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    Volume 9 Issue 23| June 4, 2010|

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Crying call to Connect

Fayza Haq

Maksudul Ahsan, Dream, acrylic on paper.

One knows Maksudul Ahsan to be a painter, print-maker and a curator. He is the only Bangladeshi curator that one knows of -- who deals with artwork internationally. He concentrates on "Epar-Opar Bangla", dealing with artwork in New Delhi, Kolkata and Dhaka. He also deals beyond that subcontinental horizon -- bringing in other parts of South Asia and Europe. Concentrating on "Shilpangan", Dhanmandi, as the setting, he chooses the finest of art pieces of Indian masters such as M. F. Hussain , Souza and Subrahmaniyam. He also gets senior Bangladeshi artists like Rafiqun Nabi and Hashem Khan to participate. Thus he creates a rapport and an exchange of ideas between our country and our larger neighbour.

Lack of patrons can be totally stultifying for painters. "From 1994 to 2004 , I was in New Delhi. During this time there was the emergence of a circle of Indian artists. I was connected to a number of well-known local galleries there. This included "Art Today" (affiliated with "India Today") -- who did my first joint and solo show in 1996. Next,"Dhoomimal Gallery", the oldest gallery in the subcontinent, helped me too. This had F. M. Souza, M.F. Hossain, Raja and Ara and Guada (from Maharasthra) affiliated with it, and who began the movement -- modern Indian art; and who even began the first revolt again the British in the 1940s. These senior artists were always conscious of the needs of the times, and the urge to reflect one's own environment, rather than aping the masters of the west."

The Modern Movement in Bengal, says Maksud, was a traditional one. "Basic Modern Art" in India had Amrita Sher Gul and Rabi Barma as their icon. This was Bombay based, says Maksud , explaining the need to connect with artists in India. Souza , Akbar Padamsi, Anjali Ela Mennon, and Krishan Khanna had many contributions here, says Maksud, pointing out his urge to connect with our neighbouring artists.

Maksud also formed an organisation called 'Bandhan Art and Culture Society'. The target was to work with South East Asian artists and their particular visions. “In India, except for Zainul Abedin, the Bangladeshi artists were not quite known. Shahabuddin is known only recently, and only because he's had a few exhibitions in India. I felt that this was a sorry state of affairs for our country. With this in mind, I organised a number of exhibitions, such as the one at 'Shilpangan' in 2004, M.F. Hussain, F. M. Souza, Jogen Chowdhury and K.G.Subrahmaniyam were the artists whose works came from India. The artists from Bangladesh at his exhibition were Qayyum Chowdhury, Rafiqun Nabi, Hashim Khan, Shamarjit Roy etc. The youngest artists included Ranjit Das and myself," says Maksud.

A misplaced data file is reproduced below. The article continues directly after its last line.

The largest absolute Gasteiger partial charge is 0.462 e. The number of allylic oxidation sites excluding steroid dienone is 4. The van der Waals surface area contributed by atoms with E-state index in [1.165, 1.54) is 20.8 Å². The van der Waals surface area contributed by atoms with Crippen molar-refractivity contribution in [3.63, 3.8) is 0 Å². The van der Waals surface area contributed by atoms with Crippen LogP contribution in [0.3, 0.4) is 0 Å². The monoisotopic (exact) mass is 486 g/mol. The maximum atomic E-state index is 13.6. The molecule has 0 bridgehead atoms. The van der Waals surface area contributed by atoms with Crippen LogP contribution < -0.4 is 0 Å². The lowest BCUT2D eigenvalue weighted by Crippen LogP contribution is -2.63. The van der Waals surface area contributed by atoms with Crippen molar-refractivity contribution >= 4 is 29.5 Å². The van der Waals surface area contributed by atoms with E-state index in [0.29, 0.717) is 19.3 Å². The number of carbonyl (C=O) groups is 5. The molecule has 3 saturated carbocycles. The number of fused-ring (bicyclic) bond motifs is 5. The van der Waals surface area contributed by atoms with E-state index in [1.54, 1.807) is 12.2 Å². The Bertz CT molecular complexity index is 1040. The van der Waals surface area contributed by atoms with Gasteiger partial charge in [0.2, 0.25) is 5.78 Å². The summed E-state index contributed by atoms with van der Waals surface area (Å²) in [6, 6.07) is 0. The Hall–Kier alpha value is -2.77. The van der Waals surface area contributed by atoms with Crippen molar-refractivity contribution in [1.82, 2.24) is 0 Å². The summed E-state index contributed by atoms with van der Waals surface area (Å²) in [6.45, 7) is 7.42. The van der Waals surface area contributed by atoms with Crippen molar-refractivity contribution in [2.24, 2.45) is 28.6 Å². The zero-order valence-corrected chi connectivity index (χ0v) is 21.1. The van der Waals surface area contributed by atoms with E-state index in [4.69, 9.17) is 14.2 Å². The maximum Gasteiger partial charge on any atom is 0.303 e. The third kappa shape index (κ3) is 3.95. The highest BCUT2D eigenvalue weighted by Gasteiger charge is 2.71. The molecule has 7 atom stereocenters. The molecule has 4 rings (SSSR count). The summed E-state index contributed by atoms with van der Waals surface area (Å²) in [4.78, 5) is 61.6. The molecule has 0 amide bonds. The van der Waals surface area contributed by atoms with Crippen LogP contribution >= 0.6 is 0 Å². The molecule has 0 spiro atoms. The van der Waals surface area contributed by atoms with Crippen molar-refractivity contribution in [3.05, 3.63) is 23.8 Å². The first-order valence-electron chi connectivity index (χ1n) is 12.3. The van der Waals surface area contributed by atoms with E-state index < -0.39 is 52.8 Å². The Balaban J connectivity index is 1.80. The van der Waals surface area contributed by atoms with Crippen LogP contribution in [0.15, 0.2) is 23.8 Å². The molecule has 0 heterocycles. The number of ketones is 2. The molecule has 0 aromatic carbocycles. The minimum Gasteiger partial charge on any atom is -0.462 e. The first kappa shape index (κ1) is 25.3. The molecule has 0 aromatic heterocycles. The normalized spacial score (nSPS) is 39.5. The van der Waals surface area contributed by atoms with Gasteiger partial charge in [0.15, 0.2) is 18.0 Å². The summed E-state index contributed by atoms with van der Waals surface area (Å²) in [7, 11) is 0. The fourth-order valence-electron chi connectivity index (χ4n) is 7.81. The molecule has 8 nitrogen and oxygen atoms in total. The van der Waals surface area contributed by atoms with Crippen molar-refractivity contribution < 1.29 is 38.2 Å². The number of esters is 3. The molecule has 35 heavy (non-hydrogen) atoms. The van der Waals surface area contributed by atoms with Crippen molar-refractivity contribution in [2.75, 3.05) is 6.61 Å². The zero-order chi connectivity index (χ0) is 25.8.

Maksud, for many years, since then, has been concentrating on his next solo -- which is due in June at National Museum. Earlier on, Maksud's paintings, exhibited in India and Bangladesh, contained symbols, ideas and icons. His figures and his delineation of nature had been lyrical, quite often. But lurking through them was the fear of violence and anomalies. Jealousy, mass destruction and negative approaches to life was what the artist railed against. Religion and class barriers blinded human vision and this is what the artist lamented. Mindless and egocentric "medieval" outlooks are what still pains Maksud.

This time, Maksud brings in both paintings-- in acrylic and mixed-media-- plus prints. They are based on the poetry of a close friend of his. As such, in order to represent emotions and passions, the painter has gone in for abstraction. His colours, lines and textures are therefore minimalised and simplified. He deals with human relationship -- specially love -- and nature. Through forms and colours, he has tried to present feelings.

His teachers, mainly Rafiqun Nabi, Shafiuddin Ahmed, and Mohammed Kibria have always guided and encouraged Maksud. Again, Zainul Abedin and SM Sultan -- the master artists of Bangladesh -- have been his icons for all time. His contact with painters from New Delhi and Kolkata have also opened his horizons.


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